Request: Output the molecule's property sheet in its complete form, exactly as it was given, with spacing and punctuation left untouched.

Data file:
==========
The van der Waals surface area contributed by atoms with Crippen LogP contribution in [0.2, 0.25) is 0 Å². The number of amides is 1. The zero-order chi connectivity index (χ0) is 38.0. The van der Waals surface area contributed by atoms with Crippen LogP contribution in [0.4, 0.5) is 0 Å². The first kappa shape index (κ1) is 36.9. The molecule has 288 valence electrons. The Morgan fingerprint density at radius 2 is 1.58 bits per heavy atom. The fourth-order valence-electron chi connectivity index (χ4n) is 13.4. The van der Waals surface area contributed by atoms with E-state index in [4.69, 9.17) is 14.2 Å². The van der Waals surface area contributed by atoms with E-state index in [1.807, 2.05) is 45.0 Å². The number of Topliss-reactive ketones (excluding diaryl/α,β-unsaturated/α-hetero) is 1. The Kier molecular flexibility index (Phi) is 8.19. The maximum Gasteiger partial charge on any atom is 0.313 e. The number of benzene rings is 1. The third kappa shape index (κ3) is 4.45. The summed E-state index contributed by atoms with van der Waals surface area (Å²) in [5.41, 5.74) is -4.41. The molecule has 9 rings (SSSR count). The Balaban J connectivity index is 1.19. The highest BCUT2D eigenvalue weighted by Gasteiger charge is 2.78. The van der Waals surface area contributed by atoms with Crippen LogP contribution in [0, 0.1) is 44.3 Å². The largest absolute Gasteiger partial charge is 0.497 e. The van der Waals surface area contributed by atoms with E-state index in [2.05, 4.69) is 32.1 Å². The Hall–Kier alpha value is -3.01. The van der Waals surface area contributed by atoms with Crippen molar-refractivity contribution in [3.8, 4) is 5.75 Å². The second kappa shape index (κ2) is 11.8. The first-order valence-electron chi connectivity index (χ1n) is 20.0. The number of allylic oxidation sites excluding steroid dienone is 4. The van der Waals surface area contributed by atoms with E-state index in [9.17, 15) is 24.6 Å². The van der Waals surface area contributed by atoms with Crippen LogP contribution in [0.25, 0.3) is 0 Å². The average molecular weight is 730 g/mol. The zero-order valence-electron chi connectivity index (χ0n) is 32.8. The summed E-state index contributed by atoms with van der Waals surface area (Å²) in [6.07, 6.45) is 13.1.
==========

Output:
The van der Waals surface area contributed by atoms with Crippen LogP contribution in [0.2, 0.25) is 0 Å². The number of amides is 1. The zero-order chi connectivity index (χ0) is 38.0. The van der Waals surface area contributed by atoms with Crippen LogP contribution in [0.4, 0.5) is 0 Å². The first kappa shape index (κ1) is 36.9. The molecule has 288 valence electrons. The Morgan fingerprint density at radius 2 is 1.58 bits per heavy atom. The fourth-order valence-electron chi connectivity index (χ4n) is 13.4. The van der Waals surface area contributed by atoms with E-state index in [4.69, 9.17) is 14.2 Å². The van der Waals surface area contributed by atoms with E-state index in [1.807, 2.05) is 45.0 Å². The number of Topliss-reactive ketones (excluding diaryl/α,β-unsaturated/α-hetero) is 1. The Kier molecular flexibility index (Phi) is 8.19. The maximum Gasteiger partial charge on any atom is 0.313 e. The number of benzene rings is 1. The third kappa shape index (κ3) is 4.45. The summed E-state index contributed by atoms with van der Waals surface area (Å²) in [5.41, 5.74) is -4.41. The molecule has 9 rings (SSSR count). The Balaban J connectivity index is 1.19. The highest BCUT2D eigenvalue weighted by Gasteiger charge is 2.78. The van der Waals surface area contributed by atoms with Crippen LogP contribution in [0, 0.1) is 44.3 Å². The largest absolute Gasteiger partial charge is 0.497 e. The van der Waals surface area contributed by atoms with E-state index in [2.05, 4.69) is 32.1 Å². The Hall–Kier alpha value is -3.01. The van der Waals surface area contributed by atoms with Crippen molar-refractivity contribution in [3.8, 4) is 5.75 Å². The second kappa shape index (κ2) is 11.8. The first-order valence-electron chi connectivity index (χ1n) is 20.0. The number of allylic oxidation sites excluding steroid dienone is 4. The van der Waals surface area contributed by atoms with E-state index in [9.17, 15) is 24.6 Å². The van der Waals surface area contributed by atoms with Crippen LogP contribution in [0.25, 0.3) is 0 Å². The average molecular weight is 730 g/mol. The zero-order valence-electron chi connectivity index (χ0n) is 32.8. The summed E-state index contributed by atoms with van der Waals surface area (Å²) in [6.07, 6.45) is 13.1.